Friday, February 27, 2009

Autos fight bikes for parking space

Parking space on Usman Road is a scarce commodity due to thousands of shoppers that throng its huge retail outlets. The area below the half-year old Usman Road flyover has provided succour to vehicle owners. This area is also used by auto-rickshaw drivers who woo customers at the entrances of shops. The quest for parking space is now a contest between non-commercial vehicles and auto-rickshaws.

The situation is manageable on weekdays but fights over parking space can get ugly on weekends. “Auto men refuse to let us take out our bikes from below the flyover. They claim the area opposite Saravana Stores as theirs, though it is for two-wheeler parking,” says Raja, an IT professional from Perambur.

On condition of anonymity, an auto- driver points to a line of autos occupying the entire parking space opposite Saravana Stores. “They are T- Nagar autos. They even chase us away.” This driver is from Egmore but comes to Theagaraya Nagar for business.

He says that autos aren’t allowed to park on Usman Road, though it’s good for business. They flee when the police raids or they are fined Rs. 100. This reporter witnessed a traffic head-constable on duty, not bothered about auto-rickshaws parked under the flyover.

Stands allotted for all major auto-rickshaw driver unions are almost empty, as all the autos stand on the road, to solicit customers. Two wheeler and car owners struggle to park or take out their vehicles, as many auto-rickshaw drivers leave their vehicles unattended and blocking movement.

According to G. Suresh, traffic sub- inspector at Mambalam police station, the area under the flyover is a no-parking zone. “As per a Supreme Court directive, no vehicle can be allowed to park there. It is a security risk. Anyone can leave a bomb in the vehicles and go.”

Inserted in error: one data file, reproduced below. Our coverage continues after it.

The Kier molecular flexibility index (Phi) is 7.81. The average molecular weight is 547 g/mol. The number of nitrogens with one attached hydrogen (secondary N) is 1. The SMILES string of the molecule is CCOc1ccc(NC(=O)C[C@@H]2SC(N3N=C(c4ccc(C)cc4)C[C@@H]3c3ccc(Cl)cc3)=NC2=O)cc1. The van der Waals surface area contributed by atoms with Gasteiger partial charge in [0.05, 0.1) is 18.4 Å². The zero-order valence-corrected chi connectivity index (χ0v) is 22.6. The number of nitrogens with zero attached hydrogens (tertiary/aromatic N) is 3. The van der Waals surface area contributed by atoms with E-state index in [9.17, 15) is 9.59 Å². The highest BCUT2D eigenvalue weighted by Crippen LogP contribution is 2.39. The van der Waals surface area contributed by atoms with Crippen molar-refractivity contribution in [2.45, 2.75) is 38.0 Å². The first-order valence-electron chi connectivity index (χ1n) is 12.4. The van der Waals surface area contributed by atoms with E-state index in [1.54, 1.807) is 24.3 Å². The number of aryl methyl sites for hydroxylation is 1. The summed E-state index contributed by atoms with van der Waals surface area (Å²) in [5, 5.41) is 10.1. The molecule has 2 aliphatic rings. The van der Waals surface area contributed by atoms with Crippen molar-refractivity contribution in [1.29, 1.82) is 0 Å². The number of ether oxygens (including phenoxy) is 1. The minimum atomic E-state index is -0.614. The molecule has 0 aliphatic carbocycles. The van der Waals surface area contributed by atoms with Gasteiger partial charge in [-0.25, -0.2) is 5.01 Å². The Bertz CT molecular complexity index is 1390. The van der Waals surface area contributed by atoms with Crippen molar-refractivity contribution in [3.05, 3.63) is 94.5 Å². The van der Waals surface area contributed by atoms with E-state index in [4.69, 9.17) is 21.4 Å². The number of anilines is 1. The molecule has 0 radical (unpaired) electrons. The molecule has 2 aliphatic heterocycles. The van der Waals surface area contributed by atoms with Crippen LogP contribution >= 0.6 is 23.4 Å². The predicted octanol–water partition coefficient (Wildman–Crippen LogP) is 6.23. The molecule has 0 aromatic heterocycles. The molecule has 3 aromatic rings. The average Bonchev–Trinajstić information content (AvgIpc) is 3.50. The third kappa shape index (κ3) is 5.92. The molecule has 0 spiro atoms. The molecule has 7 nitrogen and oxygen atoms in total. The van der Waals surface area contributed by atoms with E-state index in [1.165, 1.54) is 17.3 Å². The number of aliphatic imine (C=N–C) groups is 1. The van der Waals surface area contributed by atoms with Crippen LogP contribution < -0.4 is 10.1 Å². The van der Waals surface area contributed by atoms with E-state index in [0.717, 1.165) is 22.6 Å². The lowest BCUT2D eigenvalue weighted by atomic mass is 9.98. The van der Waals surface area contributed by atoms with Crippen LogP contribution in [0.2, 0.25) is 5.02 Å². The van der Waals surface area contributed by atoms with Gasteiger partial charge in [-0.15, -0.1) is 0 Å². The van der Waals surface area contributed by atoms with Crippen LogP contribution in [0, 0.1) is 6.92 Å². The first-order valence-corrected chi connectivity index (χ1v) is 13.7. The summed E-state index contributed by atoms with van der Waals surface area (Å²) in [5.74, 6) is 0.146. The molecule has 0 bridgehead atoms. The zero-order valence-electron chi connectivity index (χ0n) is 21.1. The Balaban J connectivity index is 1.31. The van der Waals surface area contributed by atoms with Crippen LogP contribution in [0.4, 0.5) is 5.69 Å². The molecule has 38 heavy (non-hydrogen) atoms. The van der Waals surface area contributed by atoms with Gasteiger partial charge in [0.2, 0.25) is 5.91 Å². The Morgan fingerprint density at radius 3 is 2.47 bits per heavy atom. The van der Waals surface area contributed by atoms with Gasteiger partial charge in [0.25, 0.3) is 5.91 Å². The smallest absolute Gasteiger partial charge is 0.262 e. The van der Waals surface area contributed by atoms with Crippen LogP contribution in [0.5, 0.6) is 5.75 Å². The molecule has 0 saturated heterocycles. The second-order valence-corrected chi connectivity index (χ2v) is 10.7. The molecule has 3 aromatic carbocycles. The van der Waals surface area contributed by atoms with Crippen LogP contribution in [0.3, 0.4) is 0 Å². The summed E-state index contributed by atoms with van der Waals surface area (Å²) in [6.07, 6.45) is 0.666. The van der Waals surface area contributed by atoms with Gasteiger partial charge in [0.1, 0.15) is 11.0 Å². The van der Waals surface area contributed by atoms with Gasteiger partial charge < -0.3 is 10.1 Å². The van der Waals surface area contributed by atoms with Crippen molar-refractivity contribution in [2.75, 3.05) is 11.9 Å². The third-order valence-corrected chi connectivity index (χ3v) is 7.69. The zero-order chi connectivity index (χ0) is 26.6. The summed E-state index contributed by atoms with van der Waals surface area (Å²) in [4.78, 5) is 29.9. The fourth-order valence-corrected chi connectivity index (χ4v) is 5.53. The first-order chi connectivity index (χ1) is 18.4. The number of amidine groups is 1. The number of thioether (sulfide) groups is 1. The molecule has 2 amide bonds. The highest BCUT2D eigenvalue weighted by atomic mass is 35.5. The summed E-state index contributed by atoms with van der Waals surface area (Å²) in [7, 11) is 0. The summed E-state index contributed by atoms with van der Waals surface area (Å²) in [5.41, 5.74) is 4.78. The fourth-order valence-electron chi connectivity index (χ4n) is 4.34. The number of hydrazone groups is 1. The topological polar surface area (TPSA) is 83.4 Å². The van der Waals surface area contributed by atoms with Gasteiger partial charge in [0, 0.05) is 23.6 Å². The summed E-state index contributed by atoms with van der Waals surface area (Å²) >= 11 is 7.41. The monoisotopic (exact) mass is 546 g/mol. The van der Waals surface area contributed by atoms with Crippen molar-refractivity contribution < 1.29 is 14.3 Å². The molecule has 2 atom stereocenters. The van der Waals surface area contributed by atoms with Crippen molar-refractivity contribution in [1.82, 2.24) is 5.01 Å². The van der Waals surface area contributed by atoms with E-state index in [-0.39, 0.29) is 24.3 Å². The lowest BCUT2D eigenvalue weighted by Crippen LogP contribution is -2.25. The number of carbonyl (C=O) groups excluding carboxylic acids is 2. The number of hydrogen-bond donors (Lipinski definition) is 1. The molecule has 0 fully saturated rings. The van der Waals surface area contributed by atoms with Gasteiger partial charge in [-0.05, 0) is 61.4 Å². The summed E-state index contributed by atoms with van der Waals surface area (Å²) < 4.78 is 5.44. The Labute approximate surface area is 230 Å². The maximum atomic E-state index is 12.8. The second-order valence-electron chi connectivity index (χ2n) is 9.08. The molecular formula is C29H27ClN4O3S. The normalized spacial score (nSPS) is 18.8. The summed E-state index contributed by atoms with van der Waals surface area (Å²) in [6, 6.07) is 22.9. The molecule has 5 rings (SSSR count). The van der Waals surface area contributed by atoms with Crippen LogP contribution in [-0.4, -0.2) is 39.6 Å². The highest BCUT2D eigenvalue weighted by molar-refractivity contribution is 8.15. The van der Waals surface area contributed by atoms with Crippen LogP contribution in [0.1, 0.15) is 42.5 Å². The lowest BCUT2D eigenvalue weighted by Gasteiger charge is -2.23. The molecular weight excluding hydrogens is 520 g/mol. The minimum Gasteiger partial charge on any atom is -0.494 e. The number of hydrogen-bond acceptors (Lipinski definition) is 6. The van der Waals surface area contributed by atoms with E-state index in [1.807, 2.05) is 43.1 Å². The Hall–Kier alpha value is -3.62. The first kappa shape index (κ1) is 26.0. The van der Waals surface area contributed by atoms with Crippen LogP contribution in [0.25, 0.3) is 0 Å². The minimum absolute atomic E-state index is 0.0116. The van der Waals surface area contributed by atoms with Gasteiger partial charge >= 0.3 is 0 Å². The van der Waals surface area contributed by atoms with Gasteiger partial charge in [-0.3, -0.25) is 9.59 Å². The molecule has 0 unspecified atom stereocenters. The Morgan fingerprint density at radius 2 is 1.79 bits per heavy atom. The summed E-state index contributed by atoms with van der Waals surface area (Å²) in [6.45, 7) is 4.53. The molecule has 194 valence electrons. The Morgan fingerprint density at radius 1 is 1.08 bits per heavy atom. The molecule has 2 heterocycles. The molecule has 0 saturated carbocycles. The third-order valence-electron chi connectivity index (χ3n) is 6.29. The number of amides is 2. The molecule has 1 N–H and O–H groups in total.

Usman Road is a sea of humanity during weekends and festivals and the flyover has a constant flow of traffic. Any explosion in this area would be devastating.

Suresh says that since the shop owners have not provided parking space, the police is forced to relax enforcement of the directive. “We regularly seize autos violating rules,” he says.

There are 45 traffic police personnel in Mambalam, an area which has a very high flow of traffic. Suresh says that despite paucity of staff, they try their best to keep traffic flowing in the worst of conditions, like peak hours, festivals, rallies and so on.

Many prominent retail outlets on Usman road are in violation of building norms. On 31 October 2006, the Chennai Metropolitan Development Authority had cautioned seven establishments on this road for improper construction. These establishments had illegally added several storeys to their palace-like shops.

A fire that broke out in Saravana Stores on 1 September, last year, exposed the lack of safety measures taken by the owners.

Despite the government regularizing many such violations, shops have not even spared their basements for their customers’ vehicles. Apart from the fight for space between autos and others, this carelessness by the shops, increase the vulnerability of the city to terrorist attacks.

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